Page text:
In a big blow to foreign multinational companies, the Supreme Court on Monday said no clinical trials should be allowed for new drugs till a mechanism is put in place to monitor them and to protect the lives of people on whom these drugs are tested.
A bench headed by justice RM Lodha asked the Centre to create such a system in consultation with various stakeholders in order to avoid any serious and adverse impact. On its part, the Centre assured the apex court that it will also not allow clinical trials for the 162 drugs it had cleared earlier.
The SC directive comes at a time when foreign drug regulators, including the US Food and Drug Administration, have been issuing form 483s, warning letters and import alerts against Indian drug manufacturers such as Ranbaxy, Wockhardt and Strides Arcolab.
“Considering the kind of deaths that have happened in India over the past few years, a move like this was inevitable.
Indian people cannot be made guinea pigs in the name of clinical trials. If foreign drug regulators insist on complying with current good manufacturing practices by Indian drug manufacturers, the MNC pharma companies should act equally responsibly as well,” said a top industry official, requesting anonymity.
While the Drugs and Cosmetics Act awaits penal provisions, the Centre had earlier informed the Supreme Court that at least 80 people have died due to illegal clinical trials in the last seven years.
In an affidavit submitted to the court as per its directive, the health ministry has said there were 2,644 ‘serious adverse events’ of deaths from clinical trials during 2005-2012. Of these, 80 have been attributed to clinical trials, while the other deaths could be due to terminal illnesses or other life-threatening diseases. Compensation was paid to families of 44 victims till 2011.
According to the ministry, there were around 12,000 incidents of ‘other adverse effects’ in this period, of which 506 directly pertained to clinical trials.
Earlier, serious concerns were raised on the manner in which the American NGO PATH (Programme for Appropriate Technology in Health) set up office in the country and conducted clinical trials for Human Papilloma Virus (HPV) vaccines under the garb of ‘observational project’ by violating all guidelines.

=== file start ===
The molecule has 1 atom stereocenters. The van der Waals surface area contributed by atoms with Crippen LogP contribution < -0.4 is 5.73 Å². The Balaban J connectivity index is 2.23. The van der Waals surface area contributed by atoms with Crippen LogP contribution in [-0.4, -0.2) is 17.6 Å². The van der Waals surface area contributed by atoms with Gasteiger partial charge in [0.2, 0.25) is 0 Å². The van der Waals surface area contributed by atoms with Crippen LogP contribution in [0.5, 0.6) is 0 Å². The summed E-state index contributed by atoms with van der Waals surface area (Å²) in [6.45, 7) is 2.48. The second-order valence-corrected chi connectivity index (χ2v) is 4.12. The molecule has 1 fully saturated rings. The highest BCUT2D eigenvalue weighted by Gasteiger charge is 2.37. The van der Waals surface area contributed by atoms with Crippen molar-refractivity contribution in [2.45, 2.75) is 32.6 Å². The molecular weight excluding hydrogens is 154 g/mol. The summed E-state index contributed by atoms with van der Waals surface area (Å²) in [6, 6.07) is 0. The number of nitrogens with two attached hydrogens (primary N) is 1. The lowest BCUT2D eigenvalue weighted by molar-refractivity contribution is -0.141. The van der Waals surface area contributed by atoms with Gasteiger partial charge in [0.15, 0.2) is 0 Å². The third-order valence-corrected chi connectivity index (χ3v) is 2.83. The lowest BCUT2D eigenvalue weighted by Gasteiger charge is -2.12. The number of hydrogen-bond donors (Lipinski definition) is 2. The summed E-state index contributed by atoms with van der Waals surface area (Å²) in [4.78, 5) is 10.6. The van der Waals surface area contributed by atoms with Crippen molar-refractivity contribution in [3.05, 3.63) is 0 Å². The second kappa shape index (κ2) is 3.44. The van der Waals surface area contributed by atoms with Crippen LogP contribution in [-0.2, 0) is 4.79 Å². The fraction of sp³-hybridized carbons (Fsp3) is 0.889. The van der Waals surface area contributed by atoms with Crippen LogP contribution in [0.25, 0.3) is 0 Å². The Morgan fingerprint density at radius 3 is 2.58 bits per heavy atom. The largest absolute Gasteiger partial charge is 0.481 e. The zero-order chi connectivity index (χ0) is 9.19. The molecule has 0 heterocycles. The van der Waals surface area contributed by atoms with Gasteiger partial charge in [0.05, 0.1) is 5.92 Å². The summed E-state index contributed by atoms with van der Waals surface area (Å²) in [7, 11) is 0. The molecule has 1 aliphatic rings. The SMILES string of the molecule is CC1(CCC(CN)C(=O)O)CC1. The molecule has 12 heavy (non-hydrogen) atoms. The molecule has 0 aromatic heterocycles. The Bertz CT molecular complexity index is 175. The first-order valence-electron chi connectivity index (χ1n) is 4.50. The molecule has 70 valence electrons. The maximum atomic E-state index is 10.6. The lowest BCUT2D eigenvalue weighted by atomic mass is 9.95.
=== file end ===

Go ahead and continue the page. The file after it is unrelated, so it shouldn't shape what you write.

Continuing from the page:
The trials were suspended following deaths of five girls in Andhra Pradesh, and two deaths in Gujarat in 2009-2010 after being administered the HPV vaccine. The vaccines were provided by two pharmaceutical companies – Merck and GlaxoSmithKline – through PATH during studies carried out in collaboration with the Indian Council of Medical Research and the states concerned. The project was reportedly funded by Bill and Melinda Gates Foundation.
The apex court ruling, however, is seen having little impact on the Indian pharma sector since only a handful of players, such as Glenmark, Dr Reddy’s and Cadila, are working on new drug development.
“The strength of Indian pharma companies lies in generics, active pharmaceutical ingredients and formulation, which is a $12 billion export market. Unless something happens to that, there is very little to be worried about. The sector could expect some losses on this account, but that’ll be too small a sum,” said Ranjit Kapadia, senior vice-president, Centrum Broking.
Analysts also said that pharma MNCs may move to other countries for clinical trials if things get difficult in India. “They may consider shifting clinical trials to other countries like Philippines, Bangladesh, or for that matter China,” said a pharma sector analyst.
Life & death
The health ministry said there were 2,644 ‘serious adverse events’ of deaths from clinical trials during 2005-2012
Of these, 80 have been attributed to clinical trials, while the others could be due to terminal illnesses or other life-threatening diseases.